By Michael Parenti
There is a “mystery” we must explain: How is it that as corporate investments and foreign aid and international loans to poor countries have increased dramatically throughout the world over the last half century, so has poverty? The number of people living in poverty is growing at a faster rate than the world’s population. What do we make of this?
Over the last half century, U.S. industries and banks (and other western corporations) have invested heavily in those poorer regions of Asia, Africa, and Latin America known as the “Third World.” The transnationals are attracted by the rich natural resources, the high return that comes from low-paid labor, and the nearly complete absence of taxes, environmental regulations, worker benefits, and occupational safety costs.
The U.S. government has subsidized this flight of capital by granting corporations tax concessions on their overseas investments, and even paying some of their relocation expenses---much to the outrage of labor unions here at home who see their jobs evaporating.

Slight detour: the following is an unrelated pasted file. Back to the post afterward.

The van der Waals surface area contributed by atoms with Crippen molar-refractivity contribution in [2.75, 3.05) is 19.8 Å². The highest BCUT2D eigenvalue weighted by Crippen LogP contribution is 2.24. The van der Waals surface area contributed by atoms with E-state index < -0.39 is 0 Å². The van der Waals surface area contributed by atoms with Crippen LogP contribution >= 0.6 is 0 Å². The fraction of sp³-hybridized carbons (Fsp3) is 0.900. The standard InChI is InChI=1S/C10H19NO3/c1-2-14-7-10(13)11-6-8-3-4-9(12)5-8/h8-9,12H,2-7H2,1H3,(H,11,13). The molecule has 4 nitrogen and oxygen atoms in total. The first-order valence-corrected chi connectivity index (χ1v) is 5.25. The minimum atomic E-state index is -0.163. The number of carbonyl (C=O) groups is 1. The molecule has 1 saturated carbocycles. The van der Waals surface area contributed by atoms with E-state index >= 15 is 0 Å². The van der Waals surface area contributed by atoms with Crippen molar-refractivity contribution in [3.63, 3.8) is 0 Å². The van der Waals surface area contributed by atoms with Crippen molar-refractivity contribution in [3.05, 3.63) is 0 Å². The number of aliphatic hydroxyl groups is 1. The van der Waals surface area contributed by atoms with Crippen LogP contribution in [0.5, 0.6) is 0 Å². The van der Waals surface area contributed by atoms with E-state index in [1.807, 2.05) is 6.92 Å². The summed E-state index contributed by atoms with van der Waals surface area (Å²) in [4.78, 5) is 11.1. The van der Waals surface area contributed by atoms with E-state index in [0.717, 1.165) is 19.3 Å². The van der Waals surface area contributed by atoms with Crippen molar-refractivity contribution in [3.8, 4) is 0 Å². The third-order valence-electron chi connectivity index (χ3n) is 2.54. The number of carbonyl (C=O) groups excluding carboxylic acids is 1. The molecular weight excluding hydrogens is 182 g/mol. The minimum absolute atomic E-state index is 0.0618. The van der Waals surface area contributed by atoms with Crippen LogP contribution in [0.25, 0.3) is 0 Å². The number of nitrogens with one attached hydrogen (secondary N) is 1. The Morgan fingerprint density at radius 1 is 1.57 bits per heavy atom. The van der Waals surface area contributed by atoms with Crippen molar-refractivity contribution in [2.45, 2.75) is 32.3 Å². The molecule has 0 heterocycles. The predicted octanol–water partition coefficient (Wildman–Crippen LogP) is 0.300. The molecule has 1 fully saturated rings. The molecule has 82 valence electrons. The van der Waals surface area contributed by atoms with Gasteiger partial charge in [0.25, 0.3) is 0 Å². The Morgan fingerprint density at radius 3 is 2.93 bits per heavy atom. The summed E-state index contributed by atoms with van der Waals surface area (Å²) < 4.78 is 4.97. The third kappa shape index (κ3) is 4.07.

The transnationals push out local businesses in the Third World and preempt their markets. American agribusiness cartels, heavily subsidized by U.S. taxpayers, dump surplus products in other countries at below cost and undersell local farmers. As Christopher Cook describes it in his Diet for a Dead Planet, they expropriate the best land in these countries for cash-crop exports, usually monoculture crops requiring large amounts of pesticides, leaving less and less acreage for the hundreds of varieties of organically grown foods that feed the local populations.
By displacing local populations from their lands and robbing them of their self-sufficiency, corporations create overcrowded labor markets of desperate people who are forced into shanty towns to toil for poverty wages (when they can get work), often in violation of the countries’ own minimum wage laws.
Read more @ Common Dreams.org.
at 2/17/2007 Posted by Sunny Badger
NOW let's see how much taxes would be without Sewer, Water,
Police and Roads.
I think a district like this would be an ideal place for a new PRISON to house all the uneducated future inmates.
Here's the NY Times story on Pat Flynn and the schooless school district.
Below is a view of Mr. Flynn's neighborhood. Do you suppose they get city, water and sewer up there? Do you suppose those roads a built and maintained with private funding? What happens when the brush starts on fire? Will they be calling the tax-funded fire department or get a neighborhood bucket brigade starting at the neighbor's pool?